When the coronavirus pandemic hit the nation in March and forced the closing of schools in just about every district in the nation, school nutrition professionals quickly pivoted to alternative modes of serving their young customers. Many quickly created ad hoc production and distribution operations featuring grab and go breakfasts and lunches—and even dinners and weekend meals in some cases—taking advantage of loosened federal school meal regulations put in place by the emergency.
Many of these programs not only fed the students from their districts but extended their services to any child—and in some cases even adults—needing a meal. It was an impressive demonstration of not only community spirit and dedication to mission but also of adaptability, creativity and effective crisis management.
But it all came at a cost…
Counts down, costs up
The inescapable fact is that while these emergency measures were effective in making meals available to home-bound students, they fell far short of the numbers school meal programs routinely generate when schools are in session. And that means the revenues from these emergency operations are far below what meal programs expected—and budgeted—for the spring.
“We are currently serving an average of nearly 24,000 meals every day (12,000 lunches and 12,000 breakfasts) compared to 58,000 lunches and 21,000 breakfasts when school is in session,” reports Paula DeLucca, director of child nutrition for Wake County Public Schools in North Carolina. “To date, we’ve served more than 650,000 meals.” She says she expects her entire fund balance to be depleted by year end, even after accounting for $3.8 million in funding from the state that the district elected to use in support of child nutrition operations.
Meanwhile, Fairfax County Public Schools in Virginia typically serves some 110,00 breakfasts and lunches a day, but is only serving about 25,000 now, says Maria Perrone, director of nutrition services for the district. Across the country, at San Diego USD the totals are about 27,200 now versus over 130,000 (including 15,000 suppers) normally, according to Tara McNamara, marketing coordinator for Food & Nutrition Services.
Fewer meals naturally mean less product needs to be purchased, so food procurement expenses are down, but labor costs have not fallen nearly as fast, since many programs, out of contractual necessity or just basic decency, have continued to pay workers, most of whom are not putting in the same hours as before. For instance, in San Diego, all employees are still getting paychecks though only about 28% are actually still working in the field, while in the Cobb County School District in Georgia, “about 8% of my kitchen team is working right now, [along with] 100% of my office, warehouse and maintenance team,” says Emily Hanlin, executive director of food & nutrition services. “We are continuing to pay all of my staff,” she adds.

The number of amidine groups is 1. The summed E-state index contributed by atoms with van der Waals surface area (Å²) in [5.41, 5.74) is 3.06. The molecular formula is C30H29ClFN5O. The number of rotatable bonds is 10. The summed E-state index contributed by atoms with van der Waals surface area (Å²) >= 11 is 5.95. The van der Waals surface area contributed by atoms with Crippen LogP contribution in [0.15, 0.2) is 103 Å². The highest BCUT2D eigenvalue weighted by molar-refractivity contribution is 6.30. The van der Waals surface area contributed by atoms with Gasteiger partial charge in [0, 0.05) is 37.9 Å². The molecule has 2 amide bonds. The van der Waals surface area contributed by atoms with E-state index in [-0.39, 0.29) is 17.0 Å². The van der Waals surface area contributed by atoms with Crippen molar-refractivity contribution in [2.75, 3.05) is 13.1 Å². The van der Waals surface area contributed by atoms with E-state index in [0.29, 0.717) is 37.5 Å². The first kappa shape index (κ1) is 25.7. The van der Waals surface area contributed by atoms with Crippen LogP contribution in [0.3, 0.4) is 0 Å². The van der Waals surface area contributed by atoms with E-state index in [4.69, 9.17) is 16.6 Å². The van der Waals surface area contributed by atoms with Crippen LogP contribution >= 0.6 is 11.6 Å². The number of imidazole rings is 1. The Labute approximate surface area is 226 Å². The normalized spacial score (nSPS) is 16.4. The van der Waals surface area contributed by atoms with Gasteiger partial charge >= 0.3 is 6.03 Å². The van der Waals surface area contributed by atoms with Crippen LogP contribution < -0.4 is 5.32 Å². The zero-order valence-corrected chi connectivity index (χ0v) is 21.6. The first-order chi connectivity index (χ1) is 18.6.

No clear path forward
Meanwhile, ongoing uncertainly about if, when and how the schools in their district will reopen garbles coherent planning for the future.
“A lot of what we do in terms of school meals is dependent on how school is reopened,” concedes Betti Wiggins, who directs the Office of Nutrition Services for the Houston ISD. “Social distancing in schools, classrooms and school buses will reduce daily participation given we will have fewer students available to serve [and] reduced participation will cause the department to reduce cost.”
Indeed, most districts that are talking about reopening in the fall are anticipating some combination of staggered in-person classes and online work that would have far fewer students coming to school buildings than before—something that undoubtedly will impact meal counts and hampers planning on what to expect.
“While there are still many unknowns regarding the opening of schools in the fall, we are holding preliminary planning meetings to figure out details of what our service model will look like,” San Diego USD’s McNamara reports. “We do not foresee needing to make any cuts or adjustments due to financial shortfalls immediately. We are concerned, as we are losing revenue with the current situation; however, we are hopeful that we will be able to regain our participation and provide more meals to our students whenever classes resume.”
If and when students finally return to school, few expect the days of crowded lunchrooms to resume, which means formulating and implementing alternatives ranging from scattered points of service to all meals being served in the classroom, similar to how breakfast in the classroom programs operate. Some of this may require more labor than before as self-service will probably be almost totally eliminated, and perhaps infrastructure changes and investment in new equipment such as mobile carts as well. Plus, some menus may have to be reworked, especially if there are ongoing spot shortages in key product categories.